At the beginning of our second lesson today, St. Paul exhorts us: "You were once darkness, but now you are light in Jesus, and so behave as children of light and the fruits of light. Your fruits will be kindness, justice, peace and truth in every form." At the end of the passage, Paul says, "Awake, you who sleep. Arise from the dead, that the light of Christ may shine on you." Of course, then through you on our world to transform it.
The Peace Pulpit
[Editor's Note: Because of technical difficulties, the first few minutes of this homily were not recorded. We regret this error.]
Is God in our midst or not? Well, recently I had an experience that made me realize, and I hadn't thought about it so clearly before, how desperate is the need for water and what people will do to get water. This past year in El Salvador, the government made a move to privatize water. Can you imagine? Something that every human person has a right to, the government is going to sell or allow people to sell for profit, and of course it'll be at a price that probably most of the poor in that country would not be able to pay.
As we listen to this gospel and to the three readings of today, it becomes very clear that the main subject for us to reflect upon is our call to follow Jesus, to be disciples of Jesus. That's clear because as we just heard proclaimed in the second lesson, Paul writing to Timothy, "Do not be ashamed of testifying to our Lord nor of seeing me in chains. On the contrary, do your share in laboring for the gospel with the strength of God. God loved us and called us, a calling which proceeds from God's holiness. This calling does not depend on our merits, but on God's generosity and on God's own initiative."
Last Sunday, we remember, Jesus proclaimed good news: “The reign of God is at hand.” The reign of God is at hand. How often do we think about that, what that means? The reign of God, a time when all injustices would be eliminated. Everyone will have a full chance for a human life. Resources of the whole earth would be made available to every person on the earth, instead of a few having so much and so many having so little.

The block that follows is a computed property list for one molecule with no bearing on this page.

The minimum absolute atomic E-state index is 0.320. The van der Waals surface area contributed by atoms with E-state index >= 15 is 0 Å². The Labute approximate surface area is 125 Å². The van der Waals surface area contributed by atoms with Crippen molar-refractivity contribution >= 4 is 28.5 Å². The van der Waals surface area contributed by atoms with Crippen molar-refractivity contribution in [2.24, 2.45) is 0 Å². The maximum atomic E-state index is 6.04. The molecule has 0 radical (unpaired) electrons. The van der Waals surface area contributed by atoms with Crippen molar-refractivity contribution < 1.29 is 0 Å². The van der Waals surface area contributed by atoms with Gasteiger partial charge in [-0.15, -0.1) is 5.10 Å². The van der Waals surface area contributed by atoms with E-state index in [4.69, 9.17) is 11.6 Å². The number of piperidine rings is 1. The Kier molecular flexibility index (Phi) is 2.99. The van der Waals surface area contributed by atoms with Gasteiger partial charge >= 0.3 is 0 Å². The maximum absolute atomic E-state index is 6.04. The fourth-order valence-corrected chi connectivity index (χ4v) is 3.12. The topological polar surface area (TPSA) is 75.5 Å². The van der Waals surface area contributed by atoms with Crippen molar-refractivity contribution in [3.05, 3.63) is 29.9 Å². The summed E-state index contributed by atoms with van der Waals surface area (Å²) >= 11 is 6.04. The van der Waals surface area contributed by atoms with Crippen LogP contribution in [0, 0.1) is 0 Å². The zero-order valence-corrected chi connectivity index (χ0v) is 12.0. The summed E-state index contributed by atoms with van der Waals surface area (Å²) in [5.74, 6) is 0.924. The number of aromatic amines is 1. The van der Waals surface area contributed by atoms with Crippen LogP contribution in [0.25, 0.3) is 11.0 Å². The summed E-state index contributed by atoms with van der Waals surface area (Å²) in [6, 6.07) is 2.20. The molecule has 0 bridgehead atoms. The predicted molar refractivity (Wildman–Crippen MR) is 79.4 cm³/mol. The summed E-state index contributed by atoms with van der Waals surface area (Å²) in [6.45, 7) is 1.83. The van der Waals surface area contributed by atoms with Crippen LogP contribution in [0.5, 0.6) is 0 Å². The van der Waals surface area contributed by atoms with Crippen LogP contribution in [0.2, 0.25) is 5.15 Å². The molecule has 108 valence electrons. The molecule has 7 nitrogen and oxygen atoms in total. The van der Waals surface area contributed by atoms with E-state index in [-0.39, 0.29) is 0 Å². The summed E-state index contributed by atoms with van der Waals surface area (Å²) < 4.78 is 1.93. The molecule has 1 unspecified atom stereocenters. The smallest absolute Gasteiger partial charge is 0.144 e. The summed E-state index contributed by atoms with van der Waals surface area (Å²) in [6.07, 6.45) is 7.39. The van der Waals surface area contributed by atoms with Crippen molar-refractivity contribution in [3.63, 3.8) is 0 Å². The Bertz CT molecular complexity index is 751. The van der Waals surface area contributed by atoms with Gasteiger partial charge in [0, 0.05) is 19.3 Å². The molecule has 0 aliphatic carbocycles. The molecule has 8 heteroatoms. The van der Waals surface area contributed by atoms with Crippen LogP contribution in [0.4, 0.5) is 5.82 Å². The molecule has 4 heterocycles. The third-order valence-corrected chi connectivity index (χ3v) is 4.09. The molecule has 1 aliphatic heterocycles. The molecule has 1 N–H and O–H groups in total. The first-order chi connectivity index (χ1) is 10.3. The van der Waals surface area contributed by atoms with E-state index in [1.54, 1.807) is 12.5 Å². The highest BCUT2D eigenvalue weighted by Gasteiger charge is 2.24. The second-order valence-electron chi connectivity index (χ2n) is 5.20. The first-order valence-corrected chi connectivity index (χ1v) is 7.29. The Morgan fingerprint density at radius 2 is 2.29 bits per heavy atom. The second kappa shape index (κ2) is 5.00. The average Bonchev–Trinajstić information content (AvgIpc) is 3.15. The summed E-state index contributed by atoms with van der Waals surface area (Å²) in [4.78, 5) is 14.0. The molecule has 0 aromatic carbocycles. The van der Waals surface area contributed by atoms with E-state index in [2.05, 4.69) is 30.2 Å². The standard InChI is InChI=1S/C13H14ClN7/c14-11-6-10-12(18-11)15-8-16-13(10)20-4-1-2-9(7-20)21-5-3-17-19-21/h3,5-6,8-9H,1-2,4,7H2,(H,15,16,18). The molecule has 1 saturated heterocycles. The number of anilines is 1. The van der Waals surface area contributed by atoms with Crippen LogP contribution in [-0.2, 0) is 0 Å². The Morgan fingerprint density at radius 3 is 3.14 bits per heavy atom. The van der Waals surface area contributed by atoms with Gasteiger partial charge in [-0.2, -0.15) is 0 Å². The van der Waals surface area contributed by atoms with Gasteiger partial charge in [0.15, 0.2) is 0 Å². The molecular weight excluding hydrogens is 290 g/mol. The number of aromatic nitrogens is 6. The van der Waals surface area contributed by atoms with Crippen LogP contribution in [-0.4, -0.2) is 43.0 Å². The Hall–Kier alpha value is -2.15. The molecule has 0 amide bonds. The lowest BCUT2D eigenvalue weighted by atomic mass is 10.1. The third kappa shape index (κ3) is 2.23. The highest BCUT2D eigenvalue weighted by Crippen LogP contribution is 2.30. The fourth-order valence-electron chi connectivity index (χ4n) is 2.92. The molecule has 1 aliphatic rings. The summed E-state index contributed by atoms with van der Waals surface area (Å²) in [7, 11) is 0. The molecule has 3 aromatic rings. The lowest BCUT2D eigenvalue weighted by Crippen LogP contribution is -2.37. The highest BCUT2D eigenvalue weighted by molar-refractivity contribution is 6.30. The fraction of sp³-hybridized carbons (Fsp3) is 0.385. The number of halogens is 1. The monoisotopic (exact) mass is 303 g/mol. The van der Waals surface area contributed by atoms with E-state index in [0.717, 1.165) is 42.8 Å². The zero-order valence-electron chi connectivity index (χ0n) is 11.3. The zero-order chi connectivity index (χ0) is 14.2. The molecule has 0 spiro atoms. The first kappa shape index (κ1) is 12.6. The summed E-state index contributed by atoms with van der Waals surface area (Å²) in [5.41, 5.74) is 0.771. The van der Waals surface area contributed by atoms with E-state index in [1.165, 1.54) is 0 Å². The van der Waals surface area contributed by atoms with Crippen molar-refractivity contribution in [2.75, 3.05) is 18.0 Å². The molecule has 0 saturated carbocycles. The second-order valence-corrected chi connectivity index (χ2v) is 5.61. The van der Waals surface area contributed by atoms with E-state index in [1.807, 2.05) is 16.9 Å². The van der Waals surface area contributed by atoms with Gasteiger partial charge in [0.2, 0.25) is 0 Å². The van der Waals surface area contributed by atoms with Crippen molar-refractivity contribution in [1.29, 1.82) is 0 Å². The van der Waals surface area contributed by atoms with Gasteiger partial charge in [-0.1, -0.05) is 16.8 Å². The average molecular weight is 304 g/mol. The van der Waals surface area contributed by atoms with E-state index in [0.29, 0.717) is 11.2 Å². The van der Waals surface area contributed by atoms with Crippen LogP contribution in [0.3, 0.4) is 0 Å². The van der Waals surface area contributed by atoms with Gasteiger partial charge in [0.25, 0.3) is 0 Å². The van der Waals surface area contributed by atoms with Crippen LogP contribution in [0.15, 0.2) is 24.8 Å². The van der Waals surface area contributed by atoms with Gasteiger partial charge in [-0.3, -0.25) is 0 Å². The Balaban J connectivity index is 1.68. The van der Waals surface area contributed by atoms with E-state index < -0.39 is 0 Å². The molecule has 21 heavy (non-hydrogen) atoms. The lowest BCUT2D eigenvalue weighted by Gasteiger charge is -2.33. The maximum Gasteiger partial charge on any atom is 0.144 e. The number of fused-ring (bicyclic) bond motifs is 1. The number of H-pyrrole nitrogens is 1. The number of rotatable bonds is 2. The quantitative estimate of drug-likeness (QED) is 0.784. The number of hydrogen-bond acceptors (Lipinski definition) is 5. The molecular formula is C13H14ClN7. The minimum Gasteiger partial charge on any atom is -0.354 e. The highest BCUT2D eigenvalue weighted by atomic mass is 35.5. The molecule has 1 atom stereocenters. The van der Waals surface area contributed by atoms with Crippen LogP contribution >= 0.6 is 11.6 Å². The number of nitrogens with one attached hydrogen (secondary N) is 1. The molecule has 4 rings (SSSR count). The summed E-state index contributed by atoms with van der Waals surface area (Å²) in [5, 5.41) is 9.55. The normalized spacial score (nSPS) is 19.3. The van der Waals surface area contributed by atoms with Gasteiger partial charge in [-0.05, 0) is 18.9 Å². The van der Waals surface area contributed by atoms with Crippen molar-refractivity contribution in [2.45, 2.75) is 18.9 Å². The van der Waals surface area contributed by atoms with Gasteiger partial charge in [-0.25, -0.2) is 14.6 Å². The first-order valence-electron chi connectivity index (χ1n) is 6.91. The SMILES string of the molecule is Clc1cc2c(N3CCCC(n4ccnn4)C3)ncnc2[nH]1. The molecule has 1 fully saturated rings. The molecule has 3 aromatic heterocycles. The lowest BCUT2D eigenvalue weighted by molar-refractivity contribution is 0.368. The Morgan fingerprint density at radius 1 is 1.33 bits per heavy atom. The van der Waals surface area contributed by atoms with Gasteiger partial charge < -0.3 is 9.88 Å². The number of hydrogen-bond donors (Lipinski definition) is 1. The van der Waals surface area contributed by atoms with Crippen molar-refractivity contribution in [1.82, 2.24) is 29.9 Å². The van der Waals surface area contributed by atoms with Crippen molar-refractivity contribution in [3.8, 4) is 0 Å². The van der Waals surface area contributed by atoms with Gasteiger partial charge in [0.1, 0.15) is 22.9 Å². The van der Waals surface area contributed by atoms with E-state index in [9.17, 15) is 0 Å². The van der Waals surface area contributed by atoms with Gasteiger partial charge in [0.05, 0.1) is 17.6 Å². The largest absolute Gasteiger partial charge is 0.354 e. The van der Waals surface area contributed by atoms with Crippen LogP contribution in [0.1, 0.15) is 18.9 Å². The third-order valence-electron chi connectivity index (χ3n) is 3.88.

Every so often throughout the liturgical year as we listen to the scriptures, we will find times when the call of God for us to follow Jesus is made much more explicit and clear than perhaps it has at other times. Today is one of those days when we are being challenged very directly by God through Jesus to become his disciples, to follow him.
As we reflect on these readings from God's word today, it will be very helpful for us, I think, if we do it with the context of the Sacrament of Baptism, which we are celebrating for this baby, Kaelynn Christine, because the readings guide us as to what it means for her to be baptized, and also what our baptism means for each one of us, and that that, of course, is something very important for us to reflect upon regularly: What does it means to be a baptized follower of Jesus, one of his disciples?
I’m sure we are all aware that today when we celebrate this Feast of the Baptism of Jesus, we are bringing to a completion the Advent and Christmas season. Over the past couple of months, we remembered the Annunciation to Mary, the Visitation and then the birth of Jesus at Bethlehem, and then Jesus being brought to the temple for circumcision and the giving of his name. Then also, the time he was presented in the temple where he was purified. Then also, the time when Jesus was lost and then found in the temple by Mary and Joseph.
In order to really hear the message that is proclaimed to us in the Gospel today, it's very important that we situate this incident within the context of what was happening in the Jewish Christian community for whom Matthew wrote the Gospel. We may not be so aware, but we need to remind ourselves that the Gospels, like Matthew, Mark, Luke and John, were not written down immediately after Jesus left. The gospels developed out of oral traditions that were passed on for a number of years before anything was written down.
In a few moments when we begin our Eucharistic prayer, I will proclaim the words:
"Yes, God, you are holy. You are kind to us and to all. For this, we thank you. We thank you, above all, for your son Jesus. You sent him into this world because people had turned away from you and no longer loved one another. Jesus opened our eyes and our hearts to understand that we are brothers and sisters, and that you are the one God of us all. And Jesus brought us the good news of life to be lived with you forever in heaven, and he showed us the way to that life, the way of love."
I do find these lessons very powerful in getting us to understand who Jesus really is and what he expects of us. When you look at the gospel lesson, it is suggested - by some at least - that John the Baptist really didn't have any doubts about Jesus; he knew who Jesus was, what he was doing and why, and so he just sent his disciples [to Jesus] for their benefit, because they were reluctant to leave him and follow Jesus. He wanted them to go and be really convinced.